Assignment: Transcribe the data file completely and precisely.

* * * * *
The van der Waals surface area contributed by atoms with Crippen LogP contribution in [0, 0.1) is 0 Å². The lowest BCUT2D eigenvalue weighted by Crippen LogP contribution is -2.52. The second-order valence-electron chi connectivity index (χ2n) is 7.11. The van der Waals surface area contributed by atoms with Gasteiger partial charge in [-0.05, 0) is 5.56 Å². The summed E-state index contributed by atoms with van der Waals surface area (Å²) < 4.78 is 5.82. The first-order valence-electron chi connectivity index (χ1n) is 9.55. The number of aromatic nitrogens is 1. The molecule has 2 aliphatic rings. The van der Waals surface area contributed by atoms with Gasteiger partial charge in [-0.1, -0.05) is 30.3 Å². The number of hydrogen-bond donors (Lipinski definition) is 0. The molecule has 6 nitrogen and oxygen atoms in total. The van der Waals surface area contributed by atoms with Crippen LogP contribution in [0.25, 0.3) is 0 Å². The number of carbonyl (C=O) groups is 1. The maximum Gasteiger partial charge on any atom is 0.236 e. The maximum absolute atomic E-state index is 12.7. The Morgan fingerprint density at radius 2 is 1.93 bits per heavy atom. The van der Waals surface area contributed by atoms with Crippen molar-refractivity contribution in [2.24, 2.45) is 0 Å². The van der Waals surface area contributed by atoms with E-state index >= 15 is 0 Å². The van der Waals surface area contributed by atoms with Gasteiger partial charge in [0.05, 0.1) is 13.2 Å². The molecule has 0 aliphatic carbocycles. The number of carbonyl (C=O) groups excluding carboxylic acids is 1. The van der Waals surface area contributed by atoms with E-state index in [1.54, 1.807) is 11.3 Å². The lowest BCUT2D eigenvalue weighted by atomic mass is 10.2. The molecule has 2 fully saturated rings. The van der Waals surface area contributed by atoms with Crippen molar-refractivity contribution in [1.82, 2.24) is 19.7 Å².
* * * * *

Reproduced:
The van der Waals surface area contributed by atoms with Crippen LogP contribution in [0, 0.1) is 0 Å². The lowest BCUT2D eigenvalue weighted by Crippen LogP contribution is -2.52. The second-order valence-electron chi connectivity index (χ2n) is 7.11. The van der Waals surface area contributed by atoms with Gasteiger partial charge in [-0.05, 0) is 5.56 Å². The summed E-state index contributed by atoms with van der Waals surface area (Å²) < 4.78 is 5.82. The first-order valence-electron chi connectivity index (χ1n) is 9.55. The number of aromatic nitrogens is 1. The molecule has 2 aliphatic rings. The van der Waals surface area contributed by atoms with Gasteiger partial charge in [-0.1, -0.05) is 30.3 Å². The number of hydrogen-bond donors (Lipinski definition) is 0. The molecule has 6 nitrogen and oxygen atoms in total. The van der Waals surface area contributed by atoms with Crippen LogP contribution in [0.25, 0.3) is 0 Å². The number of carbonyl (C=O) groups is 1. The maximum Gasteiger partial charge on any atom is 0.236 e. The maximum absolute atomic E-state index is 12.7. The Morgan fingerprint density at radius 2 is 1.93 bits per heavy atom. The van der Waals surface area contributed by atoms with Crippen molar-refractivity contribution in [2.24, 2.45) is 0 Å². The van der Waals surface area contributed by atoms with E-state index >= 15 is 0 Å². The van der Waals surface area contributed by atoms with Gasteiger partial charge in [0.05, 0.1) is 13.2 Å². The molecule has 0 aliphatic carbocycles. The number of carbonyl (C=O) groups excluding carboxylic acids is 1. The van der Waals surface area contributed by atoms with E-state index in [1.54, 1.807) is 11.3 Å². The lowest BCUT2D eigenvalue weighted by atomic mass is 10.2. The molecule has 2 fully saturated rings. The van der Waals surface area contributed by atoms with Crippen molar-refractivity contribution in [1.82, 2.24) is 19.7 Å².